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Dental Care in Horses

By: Dr. Philip Johnson

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The most common sign of "normal" dental attrition is the tendency of old horses to become thin. In younger horses, the presence of sharp enamel edges may interfere with the normal maintenance of oral hygiene and cause food retention and gingivitis.

Symptoms of excessive sharp enamel edges include:

  • Tendency of the horse to drop food when eating (known as "quidding")
  • Malodorous oral cavity
  • Tendency to lose weight
  • Head shaking when being ridden
  • Chomping (difficulty) with the bit

    Certainly, there are numerous other and unrelated causes for signs associated with weight loss and difficulties when being ridden. Of note, some individual horses develop the habit of "grinding" their cheek teeth ("bruxism"); although this behavior may be a sign of internal disease (it is often just a habit), it is not a sign of dental problems.

    In advanced cases of dental disease, teeth may be broken (fractured) and/or infected (peri-apical abscess). In these cases, signs of dental pain may be more prominent. Infection of a tooth may lead to abscess formation, swelling, and purulent drainage from the tissue between the tooth root and the overlying skin. The jaw bone may be enlarged at the point of the affected tooth root. For some of the "upper" cheek teeth, infection and/or fracture leads to infection of the maxillary sinus and a foul-smelling unilateral nasal discharge.

    If a substantial tooth problem has been present for a sufficient length of time, it will be apparent that the rate of attrition of the cheek teeth (based on inspection of the oral cavity) may be uneven. Irregular attrition causes marked deviation in the grinding plane, often known as a "step mouth" or a "wave mouth."


    The most important component of dental disease diagnosis is a thorough examination of the horse's mouth, including careful palpation of each of the teeth. Prior to a thorough oral/dental examination, it is often necessary to provide tranquilization.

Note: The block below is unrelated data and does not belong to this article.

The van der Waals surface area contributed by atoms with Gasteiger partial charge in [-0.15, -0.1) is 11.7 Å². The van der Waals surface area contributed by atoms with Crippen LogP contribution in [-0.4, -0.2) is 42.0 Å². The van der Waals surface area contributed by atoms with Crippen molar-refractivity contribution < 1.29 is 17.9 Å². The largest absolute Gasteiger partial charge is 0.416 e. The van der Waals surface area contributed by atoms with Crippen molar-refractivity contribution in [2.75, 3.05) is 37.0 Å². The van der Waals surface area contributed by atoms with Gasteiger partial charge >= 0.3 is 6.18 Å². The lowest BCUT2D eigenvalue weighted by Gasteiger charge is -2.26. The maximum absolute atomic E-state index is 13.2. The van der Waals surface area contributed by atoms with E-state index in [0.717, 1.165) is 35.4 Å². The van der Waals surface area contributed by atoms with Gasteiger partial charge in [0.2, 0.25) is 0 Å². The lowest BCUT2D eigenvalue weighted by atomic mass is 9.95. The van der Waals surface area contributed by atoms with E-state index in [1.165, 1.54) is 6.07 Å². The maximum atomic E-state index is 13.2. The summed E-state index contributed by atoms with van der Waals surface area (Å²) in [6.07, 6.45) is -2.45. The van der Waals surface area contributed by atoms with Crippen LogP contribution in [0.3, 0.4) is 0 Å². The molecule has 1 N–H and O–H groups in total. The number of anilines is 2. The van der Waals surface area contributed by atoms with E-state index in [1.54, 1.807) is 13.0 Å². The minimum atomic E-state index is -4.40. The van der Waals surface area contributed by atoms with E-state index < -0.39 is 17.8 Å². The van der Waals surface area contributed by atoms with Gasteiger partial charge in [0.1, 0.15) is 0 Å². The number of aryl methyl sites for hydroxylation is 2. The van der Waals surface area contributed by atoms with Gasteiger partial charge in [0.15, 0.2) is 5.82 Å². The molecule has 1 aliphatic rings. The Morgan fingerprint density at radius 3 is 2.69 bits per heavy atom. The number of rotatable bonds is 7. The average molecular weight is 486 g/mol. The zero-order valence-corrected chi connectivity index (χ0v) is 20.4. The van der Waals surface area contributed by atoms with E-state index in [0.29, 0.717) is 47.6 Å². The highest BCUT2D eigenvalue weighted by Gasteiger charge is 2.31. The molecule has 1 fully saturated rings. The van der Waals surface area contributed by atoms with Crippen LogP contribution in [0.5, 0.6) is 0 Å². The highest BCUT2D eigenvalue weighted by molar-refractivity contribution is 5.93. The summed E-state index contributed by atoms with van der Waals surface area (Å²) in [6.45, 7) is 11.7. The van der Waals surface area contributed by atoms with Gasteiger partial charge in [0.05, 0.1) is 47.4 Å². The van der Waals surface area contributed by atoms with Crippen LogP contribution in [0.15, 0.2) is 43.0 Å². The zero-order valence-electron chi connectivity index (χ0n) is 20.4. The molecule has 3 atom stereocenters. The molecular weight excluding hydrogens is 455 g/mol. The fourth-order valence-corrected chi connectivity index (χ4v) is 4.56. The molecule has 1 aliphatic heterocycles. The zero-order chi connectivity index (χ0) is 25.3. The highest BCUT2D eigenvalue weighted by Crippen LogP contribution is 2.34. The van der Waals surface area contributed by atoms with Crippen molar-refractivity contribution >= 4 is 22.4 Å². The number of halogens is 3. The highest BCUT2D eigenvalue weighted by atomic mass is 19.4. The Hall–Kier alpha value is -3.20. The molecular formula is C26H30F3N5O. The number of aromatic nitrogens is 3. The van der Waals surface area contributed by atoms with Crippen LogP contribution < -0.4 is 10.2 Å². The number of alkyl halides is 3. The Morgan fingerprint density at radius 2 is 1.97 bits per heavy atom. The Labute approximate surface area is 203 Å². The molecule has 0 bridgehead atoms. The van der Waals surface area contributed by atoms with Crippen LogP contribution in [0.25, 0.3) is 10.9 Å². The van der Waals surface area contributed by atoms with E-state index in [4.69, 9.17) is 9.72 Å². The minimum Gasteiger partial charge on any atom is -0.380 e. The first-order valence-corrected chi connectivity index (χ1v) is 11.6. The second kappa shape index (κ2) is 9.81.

In the last few years, there has been a widespread increase in the level of interest in equine dentistry. Extensive equipment is now available to assist the veterinarian during an oral examination. Based on current standards, and using one of several methods, it is important that the whole oral cavity and each of the cheek teeth be scrutinized very carefully. Good record keeping is also very important. In some cases, radiography of the teeth (and tooth roots) may be useful.

    Preventative Care

    Routine Examinations

    It is widely recommended that each horse be subjected to a routine health maintenance examination once yearly. During such examinations, both the oral cavity and the teeth should be examined (with sedation if needed). For those horses with recognized problems (narrow jaws or previous dental problems), it may be appropriate that oral/dental examinations be undertaken with greater frequency as dictated by the needs of the individual. A complete oral/dental examination should be an essential part of any pre-purchase examination.


    The frequency with which the cheek teeth are rasped (floated) must be determined for each individual horse. It is currently fashionable to undertake dental rasping on a very frequent basis, regardless of individual need. As a rule, most horses probably do not require extensive rasping more frequently than once yearly – many horses maintain excellent oral hygiene by having their cheek teeth rasped every two to three years. It should be noted that it is regular examinations and not regular rasping that precludes the development of severe dental disorders. It is easier to correct a problem in the early stage before it has had time to cause unbalanced dental attrition.

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